Shotgun firing pin damage

This Browning 325 dates back to 1994 according to the serial number and came in for a problem when firing the second barrel so I expected an inertia block issue or similar.The gun itself was in staggeringly good condition for a 25 year old example and the issue was a combination of 25 year old grease and oil the had solidified and gummed everything up.

As part of the cleaning process the firing pins come out and they were equally gummed up so I suspect someone gave a liberal squirt of something many years ago.

 

 

During the initial inspection I had noticed one of the firing pins was quite badly pitted, in fact this image does not do the damage justice and this brings me to the subject of this post. Firing pins, over time the can become burnt and pitted. This is down to many factors including poorly set firing pin protrusion and mass produced cartridges, the primer cups are thin, the pin strikes the cup and pierces it and a load of hot gasses vent backwards, gas cut the face of the firing pin and force debris through the firing pin aperture into the important parts.

The issue gets worse now as that firing pin face, once burnt, becomes rough and this means primer cups pierce more easily and it becomes a vicious circle.

This is not an occasional issue either, we have had three shotguns come in this week and all with exactly the same story, purchased second hand elsewhere then to use for work of some sort and the firing pins are burnt, latest was a Lincoln 20 Bore and this really annoys me as the seller either knows and does not mention it, or is too lazy to check the gun over before it goes out.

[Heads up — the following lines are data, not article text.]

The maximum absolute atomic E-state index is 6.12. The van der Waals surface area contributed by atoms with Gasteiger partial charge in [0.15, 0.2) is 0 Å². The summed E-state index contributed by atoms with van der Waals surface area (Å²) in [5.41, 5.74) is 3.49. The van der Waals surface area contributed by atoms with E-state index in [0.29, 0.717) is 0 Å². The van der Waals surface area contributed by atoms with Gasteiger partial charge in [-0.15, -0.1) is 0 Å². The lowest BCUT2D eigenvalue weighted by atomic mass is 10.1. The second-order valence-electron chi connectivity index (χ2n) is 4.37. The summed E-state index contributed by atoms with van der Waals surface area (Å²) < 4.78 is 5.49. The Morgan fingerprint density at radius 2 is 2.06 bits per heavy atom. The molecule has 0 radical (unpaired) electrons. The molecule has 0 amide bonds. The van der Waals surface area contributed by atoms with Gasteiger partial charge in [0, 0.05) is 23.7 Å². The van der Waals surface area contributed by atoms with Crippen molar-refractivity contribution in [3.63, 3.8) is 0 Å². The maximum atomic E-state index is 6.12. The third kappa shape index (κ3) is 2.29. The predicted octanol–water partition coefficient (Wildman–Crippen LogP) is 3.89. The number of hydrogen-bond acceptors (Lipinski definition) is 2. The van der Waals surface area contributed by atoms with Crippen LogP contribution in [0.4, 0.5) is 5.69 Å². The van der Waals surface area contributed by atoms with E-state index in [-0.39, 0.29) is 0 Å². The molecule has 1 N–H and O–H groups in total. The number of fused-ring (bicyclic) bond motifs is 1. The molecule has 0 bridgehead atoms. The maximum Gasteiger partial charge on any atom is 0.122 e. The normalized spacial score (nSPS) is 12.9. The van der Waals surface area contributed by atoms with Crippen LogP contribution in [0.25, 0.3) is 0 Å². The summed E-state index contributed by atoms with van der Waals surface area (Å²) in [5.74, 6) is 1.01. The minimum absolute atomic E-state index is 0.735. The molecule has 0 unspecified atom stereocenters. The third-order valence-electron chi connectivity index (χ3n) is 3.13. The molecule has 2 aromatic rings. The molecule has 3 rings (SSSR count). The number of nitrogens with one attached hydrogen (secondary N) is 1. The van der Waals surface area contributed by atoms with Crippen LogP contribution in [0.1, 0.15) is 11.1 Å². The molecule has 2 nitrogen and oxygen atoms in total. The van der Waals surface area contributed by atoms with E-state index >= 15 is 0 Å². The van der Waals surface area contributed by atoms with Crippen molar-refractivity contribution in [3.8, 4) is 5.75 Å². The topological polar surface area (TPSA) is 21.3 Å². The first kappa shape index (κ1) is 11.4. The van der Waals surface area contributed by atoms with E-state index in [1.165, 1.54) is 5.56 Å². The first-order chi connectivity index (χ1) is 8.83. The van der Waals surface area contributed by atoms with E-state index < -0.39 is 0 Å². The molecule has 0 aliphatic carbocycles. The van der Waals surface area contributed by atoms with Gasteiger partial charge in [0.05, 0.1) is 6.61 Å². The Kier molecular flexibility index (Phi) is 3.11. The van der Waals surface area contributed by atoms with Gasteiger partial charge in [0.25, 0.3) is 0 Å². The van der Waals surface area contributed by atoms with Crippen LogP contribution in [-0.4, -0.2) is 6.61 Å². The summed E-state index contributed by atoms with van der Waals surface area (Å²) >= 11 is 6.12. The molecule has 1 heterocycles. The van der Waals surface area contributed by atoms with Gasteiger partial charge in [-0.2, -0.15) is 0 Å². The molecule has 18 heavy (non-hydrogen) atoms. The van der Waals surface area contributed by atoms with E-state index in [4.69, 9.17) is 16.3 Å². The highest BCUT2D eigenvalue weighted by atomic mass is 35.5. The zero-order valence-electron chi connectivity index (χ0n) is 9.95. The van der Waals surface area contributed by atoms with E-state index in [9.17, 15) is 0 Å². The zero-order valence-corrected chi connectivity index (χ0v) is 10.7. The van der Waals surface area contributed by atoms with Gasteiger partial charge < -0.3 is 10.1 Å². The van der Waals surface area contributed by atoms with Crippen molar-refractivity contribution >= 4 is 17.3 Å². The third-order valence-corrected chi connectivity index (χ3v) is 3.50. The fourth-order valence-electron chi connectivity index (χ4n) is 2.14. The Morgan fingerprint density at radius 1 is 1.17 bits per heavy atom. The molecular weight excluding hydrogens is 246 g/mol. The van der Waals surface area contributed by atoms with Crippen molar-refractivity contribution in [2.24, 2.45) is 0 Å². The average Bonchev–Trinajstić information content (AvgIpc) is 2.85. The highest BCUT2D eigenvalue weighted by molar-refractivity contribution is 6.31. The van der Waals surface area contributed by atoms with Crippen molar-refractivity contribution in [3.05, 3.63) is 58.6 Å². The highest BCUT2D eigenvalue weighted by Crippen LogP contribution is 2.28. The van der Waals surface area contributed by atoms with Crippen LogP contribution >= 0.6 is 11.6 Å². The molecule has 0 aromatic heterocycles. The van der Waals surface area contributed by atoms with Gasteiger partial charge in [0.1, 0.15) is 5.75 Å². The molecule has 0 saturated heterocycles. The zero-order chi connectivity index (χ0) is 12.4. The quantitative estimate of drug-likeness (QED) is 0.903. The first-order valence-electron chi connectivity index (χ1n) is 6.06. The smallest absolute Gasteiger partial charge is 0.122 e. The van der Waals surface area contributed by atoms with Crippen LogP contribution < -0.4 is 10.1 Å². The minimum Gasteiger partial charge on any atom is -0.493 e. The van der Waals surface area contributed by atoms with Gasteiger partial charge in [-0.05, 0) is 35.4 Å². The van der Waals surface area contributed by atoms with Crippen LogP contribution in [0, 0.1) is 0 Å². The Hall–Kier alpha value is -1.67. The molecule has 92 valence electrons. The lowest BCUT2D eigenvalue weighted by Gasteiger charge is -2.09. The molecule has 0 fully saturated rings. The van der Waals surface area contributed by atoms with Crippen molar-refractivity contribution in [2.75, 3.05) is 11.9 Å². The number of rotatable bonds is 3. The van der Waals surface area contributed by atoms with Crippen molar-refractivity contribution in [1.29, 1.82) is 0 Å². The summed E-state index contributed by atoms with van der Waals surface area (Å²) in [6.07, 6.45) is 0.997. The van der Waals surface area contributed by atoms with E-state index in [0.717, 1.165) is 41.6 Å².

Of course you can always replace firing pins however the damage is being done, so take a look when you next clean the shotgun, damaged pins are easily identified with a decent light or a torch, and take a look at the primer cups on the cartridges you shoot before you throw them in the bin. Pierced primers are easily identified and it might mean it is time to change your pins, or maybe change to a different cartridge. One final note, firing pins are a set length, shortening them to polish out the damage can lead to light strikes and is seldom successful as it is not an easy job to put the correct radius back. Get yourself a couple of new pins, change the spring(s) at the same time and you are good to go.

And why am I telling you this? Because you need to know.

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